Phantom Incident Dangers
Image Credit: US Navy

Phantom Incident Dangers

 
 

Last July’s supposed encounter between Indian and Chinese naval units—an encounter that in all likelihood never occurred—has seemingly calcified into fact among Indian commentators. Writing for Project Syndicate, former Indian finance, foreign, and defence minister Jaswant Singh maintains that ‘an Indian naval ship was “hailed” on open radio and advised to “lay off” the South China Sea’. Singh speculates darkly that ‘something more malevolent (was) afoot’ during the incident than China’s routine but ‘unwarranted assertions of sovereignty over the whole South China Sea’. He goes on to ask whether the diplomatic feud between New Delhi and Beijing is really about oil and gas exploration in disputed waters. Or is the region witnessing ‘the beginning of a struggle for spheres of influence?’ Heimplies the latter.

There’s a danger here. Few would confuse me with a reflexive defender of Chinese foreign policy, but the evidence is with Beijing this time. Yet Singh drains all ambiguity from a situation fraught with it. Then, having assumed what happened to INS Airavat last summer, he uses this suspect assumption to cast Chinese motives and actions in the worst possible light. For their part, Chinese commentators construe analyses such as Singh’s as part of a concerted Indian strategy to portray China as a malign actor in the South China Sea. Having discredited China, India and its allies mean to outflank, encircle, and contain it—frustrating its rightful aspirations. Each contender, then, tends to interpret the evidence as confirming its misgivings about the other. Mutual suspicions give rise to a competitive cycle that leads…who knows where.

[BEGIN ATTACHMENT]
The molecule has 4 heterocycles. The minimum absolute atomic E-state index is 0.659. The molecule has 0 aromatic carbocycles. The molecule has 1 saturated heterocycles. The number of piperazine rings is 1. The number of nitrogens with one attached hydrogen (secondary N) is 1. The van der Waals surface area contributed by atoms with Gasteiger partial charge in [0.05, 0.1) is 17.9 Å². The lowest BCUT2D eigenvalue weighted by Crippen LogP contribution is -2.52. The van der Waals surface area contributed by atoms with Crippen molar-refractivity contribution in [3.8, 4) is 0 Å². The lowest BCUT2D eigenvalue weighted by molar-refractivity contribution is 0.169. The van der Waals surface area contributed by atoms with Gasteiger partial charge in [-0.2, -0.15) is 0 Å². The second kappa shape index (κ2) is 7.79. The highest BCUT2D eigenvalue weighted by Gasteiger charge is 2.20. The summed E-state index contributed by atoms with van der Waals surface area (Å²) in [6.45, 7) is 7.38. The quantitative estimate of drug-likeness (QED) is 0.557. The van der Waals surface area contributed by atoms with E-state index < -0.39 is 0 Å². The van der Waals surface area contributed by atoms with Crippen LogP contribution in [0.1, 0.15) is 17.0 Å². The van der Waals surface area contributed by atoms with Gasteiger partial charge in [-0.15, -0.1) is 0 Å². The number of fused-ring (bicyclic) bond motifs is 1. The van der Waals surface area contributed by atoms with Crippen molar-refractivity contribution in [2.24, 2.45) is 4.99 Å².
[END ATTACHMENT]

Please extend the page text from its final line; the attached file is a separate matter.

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It’s entirely possible, as Singh writes, that the two nations will compete for geopolitical dominance in Southeast Asia. China entertains naval ambitions in the Indian Ocean; turnabout is fair play for India in the South China Sea. But one hopes phantom incidents on the high seas won’t goad them into actions both may regret.

James Holmes is an associate professor at the US Naval War College and co-author of Red Star over the Pacific. The views voiced here are his alone.

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